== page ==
The Creative Process, Part 2

I’m back to finish up my discussion of the creative process.

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I put this quilt top (only the top this time, instead of the entire sandwich) together pretty much according to my sketch. (This sketch doesn’t show it, but piecing the back fabric out of four different fabrics was part of my plan.)

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If you are a close observer, you might notice that I left out essentially ALL of the magenta fabrics from that original pile. I just wasn’t feeling the magenta as I composed this. I also added that bird fabric. I had just enough of it to fussy cut those three little birds out. According to my sketch, I only included two of them. After I put it on the wall, I could see that I needed to include the third, and I also added the smaller yellow piece. You can see that those pieces are still just pinned on there.

At this point, (after percolating a couple of days!) I definitely want to add bits of the magenta. I loved Loretta’s description (in the comments of the last entry) of adding a glaze on top of the piece to enhance it!

Both of these pieces are stark enough that I can add plenty of embellishment if I so choose. This one is meant to be a part of The Psalms series. I haven’t thought of which verse I will want to include. But I did realize as I stared at it that that small yellow piece will be the perfect place to add some words.

And once these two were composed, I realized that I had not really done what I had originally envisioned with that pile of fabrics. I wanted to create something that was really color-dense. So I put the original pile of fabrics back on the table and stared at them.I had used up all of the pale yellow in the first two quilts, so went through my stash to find a pale yellow that would work with this group of fabrics. I added the brighter turquoise (that I had used in the cross) and the scraps from the bird fabric, and then stared some more. Maybe I needed a solid color? I went to my solids cupboard and got out that great coral and added it. That looked really exciting to me.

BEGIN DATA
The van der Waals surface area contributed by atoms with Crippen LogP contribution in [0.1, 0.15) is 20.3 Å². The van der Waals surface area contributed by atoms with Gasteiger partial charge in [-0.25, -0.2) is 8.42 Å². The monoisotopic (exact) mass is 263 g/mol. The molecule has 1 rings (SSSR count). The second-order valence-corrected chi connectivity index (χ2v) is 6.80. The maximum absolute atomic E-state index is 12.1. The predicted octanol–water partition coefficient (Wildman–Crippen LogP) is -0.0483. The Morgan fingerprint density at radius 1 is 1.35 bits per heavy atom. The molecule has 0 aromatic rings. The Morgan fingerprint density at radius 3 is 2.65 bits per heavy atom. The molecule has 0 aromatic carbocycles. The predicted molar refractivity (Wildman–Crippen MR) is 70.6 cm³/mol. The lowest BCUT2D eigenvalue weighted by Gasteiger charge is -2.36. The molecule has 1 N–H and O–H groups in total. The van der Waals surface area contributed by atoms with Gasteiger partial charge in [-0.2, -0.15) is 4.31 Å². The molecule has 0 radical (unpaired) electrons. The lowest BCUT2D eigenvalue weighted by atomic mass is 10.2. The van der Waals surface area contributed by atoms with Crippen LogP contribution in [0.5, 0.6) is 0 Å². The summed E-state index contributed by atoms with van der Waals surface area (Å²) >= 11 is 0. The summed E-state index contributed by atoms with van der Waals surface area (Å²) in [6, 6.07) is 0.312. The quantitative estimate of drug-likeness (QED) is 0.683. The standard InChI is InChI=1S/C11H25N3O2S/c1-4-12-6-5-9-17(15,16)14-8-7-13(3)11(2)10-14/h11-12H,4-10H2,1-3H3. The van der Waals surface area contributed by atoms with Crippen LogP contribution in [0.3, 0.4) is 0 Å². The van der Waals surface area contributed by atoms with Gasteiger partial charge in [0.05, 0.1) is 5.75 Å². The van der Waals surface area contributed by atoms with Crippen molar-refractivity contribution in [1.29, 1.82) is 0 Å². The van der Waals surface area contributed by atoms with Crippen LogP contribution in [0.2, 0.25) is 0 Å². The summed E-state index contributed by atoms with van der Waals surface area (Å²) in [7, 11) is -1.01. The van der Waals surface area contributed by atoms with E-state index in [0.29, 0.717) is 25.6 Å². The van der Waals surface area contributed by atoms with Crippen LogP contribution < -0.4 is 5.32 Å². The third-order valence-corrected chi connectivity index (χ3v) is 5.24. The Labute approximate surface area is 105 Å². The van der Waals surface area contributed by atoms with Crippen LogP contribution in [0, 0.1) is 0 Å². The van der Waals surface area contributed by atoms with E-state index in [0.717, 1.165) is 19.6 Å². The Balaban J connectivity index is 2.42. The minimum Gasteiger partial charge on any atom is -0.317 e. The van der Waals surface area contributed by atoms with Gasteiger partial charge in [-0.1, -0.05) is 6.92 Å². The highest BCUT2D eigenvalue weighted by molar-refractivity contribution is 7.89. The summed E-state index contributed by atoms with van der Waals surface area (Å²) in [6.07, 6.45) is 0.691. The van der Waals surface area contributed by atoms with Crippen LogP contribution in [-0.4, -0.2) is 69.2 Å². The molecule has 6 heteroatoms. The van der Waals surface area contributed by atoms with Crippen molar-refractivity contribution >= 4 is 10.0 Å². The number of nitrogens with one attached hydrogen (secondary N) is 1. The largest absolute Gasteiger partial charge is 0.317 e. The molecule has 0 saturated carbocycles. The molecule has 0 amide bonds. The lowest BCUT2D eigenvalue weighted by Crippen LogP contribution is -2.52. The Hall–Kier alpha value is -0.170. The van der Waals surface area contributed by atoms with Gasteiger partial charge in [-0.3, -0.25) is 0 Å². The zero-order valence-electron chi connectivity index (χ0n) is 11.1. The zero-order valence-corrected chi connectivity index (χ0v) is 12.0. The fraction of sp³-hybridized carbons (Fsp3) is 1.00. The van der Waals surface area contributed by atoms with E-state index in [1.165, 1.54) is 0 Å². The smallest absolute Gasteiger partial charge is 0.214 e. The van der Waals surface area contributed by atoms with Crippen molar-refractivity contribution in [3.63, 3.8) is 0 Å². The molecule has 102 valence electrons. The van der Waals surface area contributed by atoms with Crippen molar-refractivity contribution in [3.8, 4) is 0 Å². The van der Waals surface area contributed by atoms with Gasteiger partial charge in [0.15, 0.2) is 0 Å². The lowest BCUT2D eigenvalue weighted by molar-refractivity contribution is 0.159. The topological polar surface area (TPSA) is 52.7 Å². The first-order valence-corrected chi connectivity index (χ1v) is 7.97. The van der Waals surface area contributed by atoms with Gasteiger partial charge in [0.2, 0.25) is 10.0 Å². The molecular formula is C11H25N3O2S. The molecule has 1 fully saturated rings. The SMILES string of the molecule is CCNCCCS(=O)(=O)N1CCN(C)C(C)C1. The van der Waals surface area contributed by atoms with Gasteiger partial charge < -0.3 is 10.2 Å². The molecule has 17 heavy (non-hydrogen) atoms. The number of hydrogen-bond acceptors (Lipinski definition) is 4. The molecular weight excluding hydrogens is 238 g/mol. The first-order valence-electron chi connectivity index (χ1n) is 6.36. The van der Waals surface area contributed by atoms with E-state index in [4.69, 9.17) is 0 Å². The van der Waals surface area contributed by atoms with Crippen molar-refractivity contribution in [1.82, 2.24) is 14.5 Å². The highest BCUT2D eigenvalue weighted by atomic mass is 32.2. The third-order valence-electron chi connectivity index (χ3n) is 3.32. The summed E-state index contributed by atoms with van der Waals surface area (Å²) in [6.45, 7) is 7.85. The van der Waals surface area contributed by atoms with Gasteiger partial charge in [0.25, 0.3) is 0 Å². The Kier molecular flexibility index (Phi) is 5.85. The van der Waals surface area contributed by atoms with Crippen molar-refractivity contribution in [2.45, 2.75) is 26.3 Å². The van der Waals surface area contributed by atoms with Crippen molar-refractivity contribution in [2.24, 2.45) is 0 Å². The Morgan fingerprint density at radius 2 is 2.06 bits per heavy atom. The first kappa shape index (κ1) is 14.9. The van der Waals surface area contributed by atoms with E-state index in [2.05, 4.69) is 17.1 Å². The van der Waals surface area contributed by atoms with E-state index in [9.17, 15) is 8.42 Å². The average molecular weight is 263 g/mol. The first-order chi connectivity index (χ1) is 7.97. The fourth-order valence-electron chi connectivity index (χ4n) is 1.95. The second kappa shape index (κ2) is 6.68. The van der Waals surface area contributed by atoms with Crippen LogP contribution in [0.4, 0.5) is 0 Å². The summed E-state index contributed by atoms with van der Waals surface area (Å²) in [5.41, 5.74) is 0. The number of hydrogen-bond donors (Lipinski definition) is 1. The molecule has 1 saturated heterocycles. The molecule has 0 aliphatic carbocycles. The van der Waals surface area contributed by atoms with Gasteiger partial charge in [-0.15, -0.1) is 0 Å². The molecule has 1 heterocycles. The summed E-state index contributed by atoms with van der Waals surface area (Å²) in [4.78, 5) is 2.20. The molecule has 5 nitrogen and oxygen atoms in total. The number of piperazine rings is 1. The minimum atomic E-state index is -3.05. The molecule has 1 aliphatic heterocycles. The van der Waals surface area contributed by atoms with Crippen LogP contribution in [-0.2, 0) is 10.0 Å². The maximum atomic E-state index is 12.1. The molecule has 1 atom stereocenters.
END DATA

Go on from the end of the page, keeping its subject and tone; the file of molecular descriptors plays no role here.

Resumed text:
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Last night I looked at the pile again. And I decided to cut a strip off of each piece so I can play with them this morning. Sometimes its hard for me to start if I have too big of a playing field (large pieces of fabric.) Its hard to cut into fabric not knowing if you are going to use it or not, but I highly recommend doing this to get you started on the creative process.

Off to create some more!!

 

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The Creative Process

I’ve been sewing and quilting up a storm this week! I had to leave my car for repairs for three days, and it “forced” me to stay home.

The creative process interests me. That is always what I am most interested in hearing about from teachers in workshops and artists when they lecture. Not everyone is willing to share this information–I’m not sure why. So I thought I’d share a bit about the journey here.

These projects started quite a while ago, with my favorite part of the process, where I go through and pick out a group of fabrics for the next quilt. Sometimes I have a specific idea in mind, but most of the time I have a VERY vague, loosely formed plan for the fabrics. I think this is my favorite part of creating–picking just the right fabrics.